Hulu Live TV ‘Nearing’ 2 Million Subscribers; YouTube TV Surpasses 1 Million

Streaming services are a dime-a-dozen these days, with even more on the way. Hulu and YouTube’s live TV options appear to be doing well enough.

Based on analyst data, Bloomberg is reporting on Friday that Hulu’s live TV streaming service is nearing 2 million subscribers. Meanwhile, Google’s own effort with YouTube TV has just surpassed 1 million subscribers of its own. The report states that the two options doing so well for themselves indicates they could be “outmaneuvering” competitors like AT&T’s DirecTV Now or Sling TV.

“The companies created the live services, known as “skinny bundles,” to broaden their offerings and compete with similar packages from conventional pay-TV distributors like Dish Network Corp., the owner of Sling TV, and AT&T Inc.’s DirecTV. The idea is to offer a narrow lineup of channels, from programmers like CBS and ESPN, as a low-cost alternative to cable’s hundreds of channels, most of which people don’t watch.”

It is worth noting here that while these companies do offer “slim bundles”, in the case of Hulu that company is reportedly considering trimming things down even further. It was reported back in October of last year that Hulu was thinking about slimming down its available services for live TV even further. The company was anticipating other companies removing their content anyway, as stand-alone streaming services are all the rage these days.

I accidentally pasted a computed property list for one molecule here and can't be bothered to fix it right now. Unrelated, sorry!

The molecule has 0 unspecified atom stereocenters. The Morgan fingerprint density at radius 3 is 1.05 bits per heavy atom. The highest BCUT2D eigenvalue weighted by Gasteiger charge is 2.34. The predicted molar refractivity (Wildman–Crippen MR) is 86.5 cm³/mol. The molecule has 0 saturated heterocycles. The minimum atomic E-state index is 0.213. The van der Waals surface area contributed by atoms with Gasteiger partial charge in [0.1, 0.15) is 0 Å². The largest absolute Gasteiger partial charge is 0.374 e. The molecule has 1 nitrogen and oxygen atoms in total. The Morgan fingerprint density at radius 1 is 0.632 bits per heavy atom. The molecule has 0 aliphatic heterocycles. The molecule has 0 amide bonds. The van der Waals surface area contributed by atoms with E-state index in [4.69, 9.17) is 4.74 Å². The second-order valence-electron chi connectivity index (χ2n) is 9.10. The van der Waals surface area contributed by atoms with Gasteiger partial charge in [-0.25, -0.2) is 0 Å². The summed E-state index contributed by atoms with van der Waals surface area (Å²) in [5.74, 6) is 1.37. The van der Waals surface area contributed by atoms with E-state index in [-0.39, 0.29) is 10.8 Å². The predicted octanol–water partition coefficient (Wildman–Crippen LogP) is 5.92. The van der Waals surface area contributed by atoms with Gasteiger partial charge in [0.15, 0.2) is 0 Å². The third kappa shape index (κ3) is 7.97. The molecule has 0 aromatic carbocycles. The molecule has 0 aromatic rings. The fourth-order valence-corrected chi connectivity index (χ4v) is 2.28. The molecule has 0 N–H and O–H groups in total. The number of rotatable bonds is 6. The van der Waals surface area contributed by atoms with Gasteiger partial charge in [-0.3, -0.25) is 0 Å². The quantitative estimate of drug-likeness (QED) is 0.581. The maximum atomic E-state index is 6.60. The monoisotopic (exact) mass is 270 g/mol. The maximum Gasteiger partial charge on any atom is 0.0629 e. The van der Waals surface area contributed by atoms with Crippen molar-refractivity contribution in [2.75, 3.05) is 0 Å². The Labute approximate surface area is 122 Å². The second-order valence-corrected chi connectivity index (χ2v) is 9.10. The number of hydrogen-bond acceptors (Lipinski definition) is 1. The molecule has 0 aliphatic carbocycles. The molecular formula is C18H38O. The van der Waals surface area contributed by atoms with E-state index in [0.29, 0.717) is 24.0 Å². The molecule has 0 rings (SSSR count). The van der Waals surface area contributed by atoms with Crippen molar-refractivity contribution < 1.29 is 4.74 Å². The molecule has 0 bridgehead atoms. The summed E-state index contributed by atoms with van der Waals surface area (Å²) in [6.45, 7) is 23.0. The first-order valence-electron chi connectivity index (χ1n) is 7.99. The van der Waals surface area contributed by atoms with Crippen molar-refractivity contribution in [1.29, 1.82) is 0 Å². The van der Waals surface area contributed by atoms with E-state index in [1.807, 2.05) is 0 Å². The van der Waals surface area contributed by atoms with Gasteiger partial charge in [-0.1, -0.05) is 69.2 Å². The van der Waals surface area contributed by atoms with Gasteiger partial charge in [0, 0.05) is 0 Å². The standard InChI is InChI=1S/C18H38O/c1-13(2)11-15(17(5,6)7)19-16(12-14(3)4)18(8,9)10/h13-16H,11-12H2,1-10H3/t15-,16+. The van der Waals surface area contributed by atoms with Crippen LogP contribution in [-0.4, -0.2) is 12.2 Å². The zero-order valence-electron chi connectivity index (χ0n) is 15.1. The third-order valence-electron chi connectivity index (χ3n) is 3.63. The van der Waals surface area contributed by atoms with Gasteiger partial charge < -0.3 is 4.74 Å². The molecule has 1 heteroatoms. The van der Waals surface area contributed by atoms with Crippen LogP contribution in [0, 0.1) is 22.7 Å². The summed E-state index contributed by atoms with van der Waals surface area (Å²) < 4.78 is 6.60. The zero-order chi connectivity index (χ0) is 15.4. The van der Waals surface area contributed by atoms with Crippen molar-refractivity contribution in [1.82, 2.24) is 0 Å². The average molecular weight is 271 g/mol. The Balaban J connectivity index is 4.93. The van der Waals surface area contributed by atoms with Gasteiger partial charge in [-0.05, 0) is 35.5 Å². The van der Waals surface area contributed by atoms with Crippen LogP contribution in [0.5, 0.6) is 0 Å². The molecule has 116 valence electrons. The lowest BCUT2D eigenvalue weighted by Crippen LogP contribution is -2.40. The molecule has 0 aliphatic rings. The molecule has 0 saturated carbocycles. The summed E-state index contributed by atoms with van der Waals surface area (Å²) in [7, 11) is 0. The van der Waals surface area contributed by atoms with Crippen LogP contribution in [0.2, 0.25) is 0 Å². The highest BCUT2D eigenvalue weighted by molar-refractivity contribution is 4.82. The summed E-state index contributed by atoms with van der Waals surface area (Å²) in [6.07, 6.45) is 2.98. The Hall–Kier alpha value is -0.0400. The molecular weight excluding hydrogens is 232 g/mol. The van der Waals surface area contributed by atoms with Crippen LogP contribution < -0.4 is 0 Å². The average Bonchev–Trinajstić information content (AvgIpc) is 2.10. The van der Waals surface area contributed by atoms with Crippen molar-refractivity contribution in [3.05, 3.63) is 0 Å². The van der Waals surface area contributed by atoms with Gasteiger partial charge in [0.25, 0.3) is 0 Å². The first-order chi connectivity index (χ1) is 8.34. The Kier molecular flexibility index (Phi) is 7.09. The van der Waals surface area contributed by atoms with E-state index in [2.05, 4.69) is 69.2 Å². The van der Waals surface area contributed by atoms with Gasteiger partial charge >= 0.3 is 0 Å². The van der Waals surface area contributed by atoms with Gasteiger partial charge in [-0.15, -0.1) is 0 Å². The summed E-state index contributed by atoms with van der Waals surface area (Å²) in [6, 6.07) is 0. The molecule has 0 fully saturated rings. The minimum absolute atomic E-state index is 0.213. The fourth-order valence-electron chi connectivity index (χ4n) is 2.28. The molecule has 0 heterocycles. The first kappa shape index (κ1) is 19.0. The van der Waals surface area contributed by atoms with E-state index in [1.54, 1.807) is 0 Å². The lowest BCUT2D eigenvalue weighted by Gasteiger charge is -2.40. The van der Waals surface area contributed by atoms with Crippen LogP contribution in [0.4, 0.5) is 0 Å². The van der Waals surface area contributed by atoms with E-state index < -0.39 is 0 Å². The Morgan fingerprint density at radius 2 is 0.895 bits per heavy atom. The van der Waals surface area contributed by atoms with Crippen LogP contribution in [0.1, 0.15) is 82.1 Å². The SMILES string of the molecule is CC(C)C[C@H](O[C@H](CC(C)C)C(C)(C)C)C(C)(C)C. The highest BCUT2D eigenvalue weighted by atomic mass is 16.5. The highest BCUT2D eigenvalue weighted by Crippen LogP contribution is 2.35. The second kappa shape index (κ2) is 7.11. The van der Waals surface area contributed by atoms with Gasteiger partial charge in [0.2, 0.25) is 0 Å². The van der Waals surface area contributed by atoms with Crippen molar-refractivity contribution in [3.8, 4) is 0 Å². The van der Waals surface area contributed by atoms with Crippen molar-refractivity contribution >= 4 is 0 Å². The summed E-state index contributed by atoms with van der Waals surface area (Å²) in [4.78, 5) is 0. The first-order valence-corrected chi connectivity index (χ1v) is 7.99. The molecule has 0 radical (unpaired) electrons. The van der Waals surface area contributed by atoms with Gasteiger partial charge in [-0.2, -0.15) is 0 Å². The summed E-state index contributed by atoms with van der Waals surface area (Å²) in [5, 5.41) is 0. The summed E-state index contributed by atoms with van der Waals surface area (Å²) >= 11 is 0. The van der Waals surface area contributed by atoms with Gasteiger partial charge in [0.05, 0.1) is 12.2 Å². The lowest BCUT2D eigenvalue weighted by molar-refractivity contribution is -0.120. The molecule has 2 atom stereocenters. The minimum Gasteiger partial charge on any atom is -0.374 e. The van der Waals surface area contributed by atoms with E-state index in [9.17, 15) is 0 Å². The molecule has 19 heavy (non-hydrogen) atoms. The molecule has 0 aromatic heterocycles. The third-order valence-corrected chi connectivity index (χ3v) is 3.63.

However, with Disney reportedly on the brink of taking over WarnerMedia’ remaining stake in Hulu, that company is looking to boost Hulu’s content even more.

The report also indicates that a better user experience offered by Hulu TV and YouTube TV are helping the platforms stand out:

“They’ve done a better job of branding,” Wolk said. ‘The interfaces are slick and modern looking, Hulu in particular.’ It also helps that neither YouTube nor Hulu is a cable or satellite company, which routinely rank among the least admired by U.S. consumers.”

All of this leads to so many questions regarding Apple’s own effort. We are expecting to see the company show off its streaming service at an event on March 25 of this year. What will the service look like? How will Apple surface new content versus recurring episodes that subscribers are watching? Just how many millions of subscribers can Apple get right out of the gate (without counting a free trial)?

[via Bloomberg]